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Fibromyalgia: Symptoms and Diagnosis

Fibromyalgia is a disorder characterized by widespread musculoskeletal pain accompanied by fatigue, sleep, memory and mood issues. Researchers believe that fibromyalgia amplifies painful sensations by affecting the way your brain processes pain signals.

Symptoms of fibromyalgia

Sometimes, symptoms of fibromyalgia begin after a physical trauma, surgery, infection or significant psychological stress. In other cases, symptoms gradually accumulate over time with no single triggering event.

Common symptoms of fibromyalgia — also known as fibromyalgia syndrome or FMS — may include:

  • Pain
  • Anxiety
  • Concentration and memory problems — known as “fibro fog”
  • Depression
  • Fatigue
  • Morning stiffness
  • Numbness, and tingling in hands, arms, feet, and legs
  • Tender points

Women are much more likely to develop fibromyalgia than are men. Many people who have fibromyalgia also have tension headaches, temporomandibular joint (TMJ) disorders, irritable bowel syndrome, anxiety and depression.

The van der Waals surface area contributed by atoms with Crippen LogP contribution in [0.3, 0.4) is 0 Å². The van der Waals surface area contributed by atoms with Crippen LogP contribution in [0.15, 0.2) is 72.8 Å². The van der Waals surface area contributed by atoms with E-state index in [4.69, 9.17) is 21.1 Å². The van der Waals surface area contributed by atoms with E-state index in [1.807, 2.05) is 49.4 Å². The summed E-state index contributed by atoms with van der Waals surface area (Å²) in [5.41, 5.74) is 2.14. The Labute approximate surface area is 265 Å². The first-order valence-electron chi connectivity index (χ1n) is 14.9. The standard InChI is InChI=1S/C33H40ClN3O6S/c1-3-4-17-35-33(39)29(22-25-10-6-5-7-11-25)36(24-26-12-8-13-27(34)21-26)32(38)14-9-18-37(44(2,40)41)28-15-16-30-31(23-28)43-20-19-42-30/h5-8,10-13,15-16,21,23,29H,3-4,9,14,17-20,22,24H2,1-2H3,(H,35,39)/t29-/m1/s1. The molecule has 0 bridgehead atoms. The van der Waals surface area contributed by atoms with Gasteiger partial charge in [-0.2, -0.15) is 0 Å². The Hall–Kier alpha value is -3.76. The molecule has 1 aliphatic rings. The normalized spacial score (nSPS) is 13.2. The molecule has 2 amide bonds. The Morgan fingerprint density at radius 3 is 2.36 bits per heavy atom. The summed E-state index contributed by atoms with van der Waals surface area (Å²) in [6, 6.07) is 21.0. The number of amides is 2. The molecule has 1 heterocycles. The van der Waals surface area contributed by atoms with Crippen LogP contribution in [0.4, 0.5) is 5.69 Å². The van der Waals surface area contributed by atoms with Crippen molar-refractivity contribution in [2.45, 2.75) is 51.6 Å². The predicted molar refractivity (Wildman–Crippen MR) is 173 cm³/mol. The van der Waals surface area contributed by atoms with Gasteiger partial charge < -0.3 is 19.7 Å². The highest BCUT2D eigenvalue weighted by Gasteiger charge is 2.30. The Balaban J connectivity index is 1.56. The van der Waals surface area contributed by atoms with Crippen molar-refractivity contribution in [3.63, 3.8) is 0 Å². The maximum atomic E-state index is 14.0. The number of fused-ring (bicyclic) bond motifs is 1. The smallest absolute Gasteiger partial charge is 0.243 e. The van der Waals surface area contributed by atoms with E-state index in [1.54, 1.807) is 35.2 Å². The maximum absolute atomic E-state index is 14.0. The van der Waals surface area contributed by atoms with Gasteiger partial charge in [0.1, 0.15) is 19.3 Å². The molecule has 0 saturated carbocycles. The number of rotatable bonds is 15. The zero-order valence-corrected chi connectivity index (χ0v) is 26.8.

While there is no cure for fibromyalgia, a variety of medications can help control symptoms. Exercise, relaxation and stress-reduction measures also may help.

Diagnosis for fibromyalgia

On average, it takes five years for a person with fibromyalgia to get an accurate diagnosis. Some people go from doctor to doctor without receiving a medical diagnosis for their fibromyalgia symptoms. Many wonder if their painful symptoms are simply imagined.

There are no scientific measures, such as laboratory tests or X-rays, that “prove” you have fibromyalgia. In the past, millions of fibromyalgia patients were misdiagnosed as having depression, inflammatory arthritis such as rheumatoid or lupus, chronic myofascial pain, or chronic fatigue syndrome.

Most laboratory tests are not very useful by themselves for diagnosing fibromyalgia. Your doctor will come to a diagnosis after doing a physical exam and discussing your symptoms with you. The reason for this is that a diagnosis to large extent is based on the way you feel. For instance, even though your doctor may notice tender points during the physical exam, you still need to tell him or her about the pain you feel in those areas.

Your doctor will use a few lab tests to make sure you don’t have a more serious medical condition. These tests can probably be done during one visit to a lab.

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